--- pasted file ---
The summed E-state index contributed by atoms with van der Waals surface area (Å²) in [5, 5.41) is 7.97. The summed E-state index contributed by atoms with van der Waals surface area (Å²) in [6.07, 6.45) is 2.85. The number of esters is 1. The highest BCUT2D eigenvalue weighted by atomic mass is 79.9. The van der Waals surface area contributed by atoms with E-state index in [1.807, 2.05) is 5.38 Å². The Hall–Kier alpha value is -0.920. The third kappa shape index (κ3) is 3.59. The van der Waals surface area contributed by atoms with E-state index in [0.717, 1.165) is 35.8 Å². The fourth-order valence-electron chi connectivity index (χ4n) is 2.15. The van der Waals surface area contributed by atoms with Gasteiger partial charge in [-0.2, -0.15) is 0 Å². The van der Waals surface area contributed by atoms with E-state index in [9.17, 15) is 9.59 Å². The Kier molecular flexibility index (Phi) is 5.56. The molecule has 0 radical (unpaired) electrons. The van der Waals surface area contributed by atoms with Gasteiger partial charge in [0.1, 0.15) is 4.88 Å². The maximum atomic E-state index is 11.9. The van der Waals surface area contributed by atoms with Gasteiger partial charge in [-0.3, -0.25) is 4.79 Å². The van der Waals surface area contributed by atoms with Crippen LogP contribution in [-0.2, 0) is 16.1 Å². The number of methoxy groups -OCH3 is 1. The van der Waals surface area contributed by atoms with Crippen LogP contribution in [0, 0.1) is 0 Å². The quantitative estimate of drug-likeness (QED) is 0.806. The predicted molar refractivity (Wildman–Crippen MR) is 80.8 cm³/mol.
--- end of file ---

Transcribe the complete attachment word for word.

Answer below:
The summed E-state index contributed by atoms with van der Waals surface area (Å²) in [5, 5.41) is 7.97. The summed E-state index contributed by atoms with van der Waals surface area (Å²) in [6.07, 6.45) is 2.85. The number of esters is 1. The highest BCUT2D eigenvalue weighted by atomic mass is 79.9. The van der Waals surface area contributed by atoms with E-state index in [1.807, 2.05) is 5.38 Å². The Hall–Kier alpha value is -0.920. The third kappa shape index (κ3) is 3.59. The van der Waals surface area contributed by atoms with E-state index in [0.717, 1.165) is 35.8 Å². The fourth-order valence-electron chi connectivity index (χ4n) is 2.15. The van der Waals surface area contributed by atoms with Gasteiger partial charge in [-0.2, -0.15) is 0 Å². The van der Waals surface area contributed by atoms with E-state index in [9.17, 15) is 9.59 Å². The Kier molecular flexibility index (Phi) is 5.56. The molecule has 0 radical (unpaired) electrons. The van der Waals surface area contributed by atoms with Gasteiger partial charge in [0.1, 0.15) is 4.88 Å². The maximum atomic E-state index is 11.9. The van der Waals surface area contributed by atoms with Gasteiger partial charge in [-0.3, -0.25) is 4.79 Å². The van der Waals surface area contributed by atoms with Crippen LogP contribution in [-0.2, 0) is 16.1 Å². The number of methoxy groups -OCH3 is 1. The van der Waals surface area contributed by atoms with Crippen LogP contribution in [0, 0.1) is 0 Å². The quantitative estimate of drug-likeness (QED) is 0.806. The predicted molar refractivity (Wildman–Crippen MR) is 80.8 cm³/mol.